Danger Of Drug-Resistant Malaria Parasite
Date published: May 2, 2013
Last Thursday, April 25, 2013, was celebrated world-wide as World Malaria Day, first declared in 2007 by the 60th Session of the World Health Assembly, the decision-making body of the World Health Organisation (WHO).
April 25 had earlier been celebrated as Africa Malaria Day from 2001, following the Abuja Declaration adopted by the leaders of the 44 malaria-endemic African countries, at the African Summit on Malaria in 2000.
World Malaria Day has great significance, as about 3.3 billion people in 106 countries are at risk of malaria infestation. It was declared to recognise global efforts to control malaria. Worldwide in 2009, a total of 781 people died from malaria, the majority of them being “mainly women and children in Africa.”
The day was established to provide “education and understanding of malaria”, and spread information on “year-long intensified implementation of national malaria-control strategies, including community-based activities for malaria prevention and treatment in endemic areas.”
MAINLY WOMEN AND CHILDREN IN AFRICA? It is for this reason, among others, that The Chronicle is alarmed at news that broke about the time of the World Malaria Day celebration that the most effective treatment currently available for malaria – artemisinin – may be in its twilight days.
According to reports, a malaria parasite was discovered in 2008 in Western Cambodia that is genetically different from other strains around the world, noting “these organisms are able to withstand treatment by artemisinin – a frontline drug in the fight against malaria.”
And the strain is no longer confined to Cambodia, as it has since spread to other parts of South East Asia. And it is only a matter of time for it to reach Africa, in view of the on-going “invasion” of the continent by visitors from South East Asia.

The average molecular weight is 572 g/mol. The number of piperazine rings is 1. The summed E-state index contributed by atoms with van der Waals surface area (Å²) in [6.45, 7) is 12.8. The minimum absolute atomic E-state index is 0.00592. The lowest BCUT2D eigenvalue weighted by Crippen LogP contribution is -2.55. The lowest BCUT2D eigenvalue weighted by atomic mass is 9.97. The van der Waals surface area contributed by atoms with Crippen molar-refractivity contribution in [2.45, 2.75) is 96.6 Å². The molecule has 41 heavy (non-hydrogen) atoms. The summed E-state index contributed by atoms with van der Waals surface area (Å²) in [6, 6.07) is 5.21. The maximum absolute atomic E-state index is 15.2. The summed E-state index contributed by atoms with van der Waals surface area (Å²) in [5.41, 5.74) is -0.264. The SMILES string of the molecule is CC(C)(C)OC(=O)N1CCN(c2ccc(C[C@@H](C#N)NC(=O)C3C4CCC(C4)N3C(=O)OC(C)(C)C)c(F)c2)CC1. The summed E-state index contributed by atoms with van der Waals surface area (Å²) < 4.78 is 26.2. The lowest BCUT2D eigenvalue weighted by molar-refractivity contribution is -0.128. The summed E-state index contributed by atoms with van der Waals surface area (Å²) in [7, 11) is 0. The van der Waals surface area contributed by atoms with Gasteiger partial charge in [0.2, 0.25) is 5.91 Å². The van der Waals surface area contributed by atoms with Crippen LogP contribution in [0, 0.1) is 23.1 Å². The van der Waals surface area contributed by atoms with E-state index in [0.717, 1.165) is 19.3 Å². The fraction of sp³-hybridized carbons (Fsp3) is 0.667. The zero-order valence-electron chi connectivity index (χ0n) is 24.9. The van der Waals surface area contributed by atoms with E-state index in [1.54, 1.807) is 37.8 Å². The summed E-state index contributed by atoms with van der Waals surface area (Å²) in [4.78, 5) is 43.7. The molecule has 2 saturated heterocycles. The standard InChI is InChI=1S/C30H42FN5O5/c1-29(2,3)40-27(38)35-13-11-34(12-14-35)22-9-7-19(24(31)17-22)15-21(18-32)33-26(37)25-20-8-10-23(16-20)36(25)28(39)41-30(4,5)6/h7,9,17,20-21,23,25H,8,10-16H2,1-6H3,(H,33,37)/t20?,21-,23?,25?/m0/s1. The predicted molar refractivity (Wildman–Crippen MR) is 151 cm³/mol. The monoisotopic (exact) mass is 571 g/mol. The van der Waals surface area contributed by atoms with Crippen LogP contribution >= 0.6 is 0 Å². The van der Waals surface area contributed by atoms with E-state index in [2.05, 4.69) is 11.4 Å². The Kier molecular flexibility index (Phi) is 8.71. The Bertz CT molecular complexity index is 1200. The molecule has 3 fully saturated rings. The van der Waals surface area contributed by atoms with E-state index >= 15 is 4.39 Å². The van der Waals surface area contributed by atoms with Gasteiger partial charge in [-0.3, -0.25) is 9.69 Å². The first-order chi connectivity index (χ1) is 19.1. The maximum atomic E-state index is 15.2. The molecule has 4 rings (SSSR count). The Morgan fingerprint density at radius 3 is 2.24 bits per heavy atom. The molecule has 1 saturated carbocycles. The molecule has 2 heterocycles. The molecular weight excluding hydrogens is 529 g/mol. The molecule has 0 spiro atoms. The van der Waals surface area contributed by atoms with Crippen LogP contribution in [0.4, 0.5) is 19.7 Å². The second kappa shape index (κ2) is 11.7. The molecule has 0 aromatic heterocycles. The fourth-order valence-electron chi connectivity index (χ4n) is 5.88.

The Chronicle fears that more and more African women and children are going to fall prey to this resistant strain of malaria, which has got the experts very worried.
Dr. Olivo Miotto of the University of Oxford and Manidol University of Thailand told the BBC: “All the most effective drugs that we have had in the last few decades have been one by one rendered useless by the remarkable ability of this parasite to mutate and develop resistance.
“Artemisinin, right now, works very well. It is the best weapon we have against the disease, and we need to keep it.”
As the objective of the WHO in instituting the World Malaria Day includes the promotion of community-based activities for malaria prevention…, The Chronicle calls on the relevant ministries – Health, and its specialised agencies, Interior and Science and Technology – to intensify our prevention methods, especially in view of our apparent impotence against fake drug traffickers.
The weekly environmental sanitation and inspection days, carried out by officials of the Ministry of the Interior, must be brought back ASAP.
There was also the weekly disinfection of stagnant waters in communities. It beats The Chronicle’s imagination that we have wilfully abandoned most of the good environmental hygiene that our colonial master, Britain, taught us and left us as a legacy.
It is appalling that colonisers would have our health needs nearer their hearts than we have the same need nearer our own hearts. We ought to bow our heads in shame, now and forever.
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